VOC Port: Vedanta And Abu Dhabi Firms Bid For Rs 7,056 Crore Container Terminal Project

V Bhagya Subhashini

Jul 05, 2024, 03:52 PM | Updated 03:52 PM IST

Representative image.
Representative image.

Vedanta Ltd and a consortium led by Abu Dhabi Ports Company PJSC have submitted initial bids for a tender floated by the state-run V O Chidambaranar Port Authority (VOPCA).

The project aims to build a container terminal with a capacity of 4 million twenty-foot equivalent units (TEUs) in the port's outer harbour, involving an investment of Rs 7,055.95 crore. This development offers a reprieve for the government after top port operators abstained from bidding.

The tender, which attracted little interest from top port operators like Adani Ports, PSA International, JSW Infrastructure, and J M Baxi Ports, saw the VOC Port Authority extend deadlines and relax technical criteria to encourage participation. The final deadline for qualification documents was 28 June.

Concerns over cost estimates for dredging and breakwater construction, prepared by the National Technology Centre for Ports, Waterways and Coasts (NTCPWC) at IIT Madras, were raised during a roadshow in March and subsequent pre-bid meetings.

Potential bidders found the estimates unrealistic, leading to calls for either revising the estimates or increasing the viability gap funding to 50 per cent of the project cost, reports Economic Times.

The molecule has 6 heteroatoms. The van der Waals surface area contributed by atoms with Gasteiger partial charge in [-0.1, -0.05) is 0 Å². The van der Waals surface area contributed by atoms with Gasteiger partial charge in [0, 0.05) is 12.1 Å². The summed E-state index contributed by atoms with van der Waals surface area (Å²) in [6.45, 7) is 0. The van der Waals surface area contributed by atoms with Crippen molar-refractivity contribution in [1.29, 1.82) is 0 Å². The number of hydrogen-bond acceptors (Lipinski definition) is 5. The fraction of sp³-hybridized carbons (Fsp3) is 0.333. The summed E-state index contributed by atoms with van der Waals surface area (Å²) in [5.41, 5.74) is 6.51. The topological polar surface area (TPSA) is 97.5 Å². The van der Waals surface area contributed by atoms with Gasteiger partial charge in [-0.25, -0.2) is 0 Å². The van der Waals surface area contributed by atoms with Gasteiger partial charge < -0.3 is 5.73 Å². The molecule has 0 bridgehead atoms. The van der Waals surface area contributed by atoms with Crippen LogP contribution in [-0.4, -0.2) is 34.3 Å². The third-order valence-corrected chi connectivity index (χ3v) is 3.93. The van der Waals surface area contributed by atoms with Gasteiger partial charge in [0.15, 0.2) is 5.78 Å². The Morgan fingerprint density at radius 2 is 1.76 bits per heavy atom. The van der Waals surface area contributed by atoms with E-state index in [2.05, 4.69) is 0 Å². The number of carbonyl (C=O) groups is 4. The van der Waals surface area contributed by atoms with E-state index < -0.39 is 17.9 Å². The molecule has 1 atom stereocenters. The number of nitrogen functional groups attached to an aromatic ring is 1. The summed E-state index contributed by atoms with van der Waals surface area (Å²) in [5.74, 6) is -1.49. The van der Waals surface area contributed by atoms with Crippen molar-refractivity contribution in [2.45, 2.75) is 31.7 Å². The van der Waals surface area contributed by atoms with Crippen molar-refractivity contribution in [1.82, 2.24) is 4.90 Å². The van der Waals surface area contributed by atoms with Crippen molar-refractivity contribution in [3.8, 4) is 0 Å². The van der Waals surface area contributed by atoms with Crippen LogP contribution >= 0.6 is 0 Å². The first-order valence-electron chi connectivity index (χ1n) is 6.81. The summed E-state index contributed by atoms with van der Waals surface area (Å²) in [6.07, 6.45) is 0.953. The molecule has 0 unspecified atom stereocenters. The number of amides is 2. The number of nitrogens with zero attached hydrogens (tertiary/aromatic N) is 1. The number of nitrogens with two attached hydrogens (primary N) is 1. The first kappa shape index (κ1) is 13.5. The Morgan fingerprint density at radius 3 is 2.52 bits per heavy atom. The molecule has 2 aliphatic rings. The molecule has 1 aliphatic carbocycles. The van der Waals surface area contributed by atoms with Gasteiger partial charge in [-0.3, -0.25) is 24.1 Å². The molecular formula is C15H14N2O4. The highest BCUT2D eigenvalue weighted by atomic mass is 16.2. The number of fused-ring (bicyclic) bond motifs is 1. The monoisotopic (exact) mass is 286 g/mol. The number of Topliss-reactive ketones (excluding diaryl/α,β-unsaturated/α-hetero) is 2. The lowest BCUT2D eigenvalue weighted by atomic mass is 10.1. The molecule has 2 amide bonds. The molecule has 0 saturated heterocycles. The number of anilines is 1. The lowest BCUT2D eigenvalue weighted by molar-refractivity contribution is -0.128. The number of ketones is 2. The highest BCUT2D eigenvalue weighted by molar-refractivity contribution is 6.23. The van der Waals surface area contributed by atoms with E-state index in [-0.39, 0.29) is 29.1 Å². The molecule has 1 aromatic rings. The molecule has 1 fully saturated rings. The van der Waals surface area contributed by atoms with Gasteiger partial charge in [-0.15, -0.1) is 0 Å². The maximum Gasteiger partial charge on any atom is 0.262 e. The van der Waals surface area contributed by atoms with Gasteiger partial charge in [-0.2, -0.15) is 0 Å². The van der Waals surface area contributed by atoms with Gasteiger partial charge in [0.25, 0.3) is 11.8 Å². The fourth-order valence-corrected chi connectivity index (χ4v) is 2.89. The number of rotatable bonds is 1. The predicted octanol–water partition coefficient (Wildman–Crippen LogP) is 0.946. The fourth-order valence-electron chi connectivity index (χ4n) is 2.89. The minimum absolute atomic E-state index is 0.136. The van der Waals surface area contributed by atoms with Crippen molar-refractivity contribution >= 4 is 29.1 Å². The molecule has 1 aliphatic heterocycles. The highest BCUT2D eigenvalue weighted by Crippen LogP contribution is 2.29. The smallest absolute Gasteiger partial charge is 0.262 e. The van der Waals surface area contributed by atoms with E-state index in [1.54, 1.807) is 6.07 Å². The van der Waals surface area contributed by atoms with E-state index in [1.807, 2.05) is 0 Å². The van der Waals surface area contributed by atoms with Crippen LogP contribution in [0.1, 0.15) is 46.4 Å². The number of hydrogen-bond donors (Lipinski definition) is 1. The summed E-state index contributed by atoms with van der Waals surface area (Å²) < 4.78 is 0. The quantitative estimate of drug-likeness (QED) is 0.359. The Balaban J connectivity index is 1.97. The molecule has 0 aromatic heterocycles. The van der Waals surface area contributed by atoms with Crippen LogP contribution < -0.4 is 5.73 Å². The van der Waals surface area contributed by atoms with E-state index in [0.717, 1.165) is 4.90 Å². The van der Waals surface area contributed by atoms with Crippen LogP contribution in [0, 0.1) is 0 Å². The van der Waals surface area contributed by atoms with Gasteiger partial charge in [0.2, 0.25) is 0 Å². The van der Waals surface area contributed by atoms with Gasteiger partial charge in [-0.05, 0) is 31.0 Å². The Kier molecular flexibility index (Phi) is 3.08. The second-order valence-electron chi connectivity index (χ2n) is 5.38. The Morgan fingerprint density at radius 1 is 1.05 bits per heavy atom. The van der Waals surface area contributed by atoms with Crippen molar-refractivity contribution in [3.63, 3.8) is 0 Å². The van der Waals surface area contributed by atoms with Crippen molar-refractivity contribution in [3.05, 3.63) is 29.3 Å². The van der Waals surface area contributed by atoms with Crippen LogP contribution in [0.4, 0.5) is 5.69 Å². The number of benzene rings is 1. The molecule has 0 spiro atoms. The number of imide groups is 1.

Prime Minister Narendra Modi laid the foundation stone for the outer harbour terminal on 28 February. However, the initial lack of enthusiasm from potential bidders suggests significant hurdles remain before the project can move forward.

V O Chidambaranar Port

V O Chidambaranar Port, strategically close to the east-west international sea routes on the southeastern coast, is one of the 12 major ports in India and the second-largest in Tamil Nadu.

The port is an artificial harbour protected by two breakwaters and is connected to deep water by a dredged channel. The port has a handling capacity of around 70 million tonnes per annum with 16 berths, including two container berths.

The port handles major cargoes such as coal, copper concentrate, timber logs, phosphoric acid, rock phosphate, granite stone, salt, wheat sugar, construction materials, pulses, VCM, LPG naphtha, furnace oil, ammonia fertiliser, etc.

V Bhagya Subhashini is a staff writer at Swarajya. She tracks infrastructure developments.

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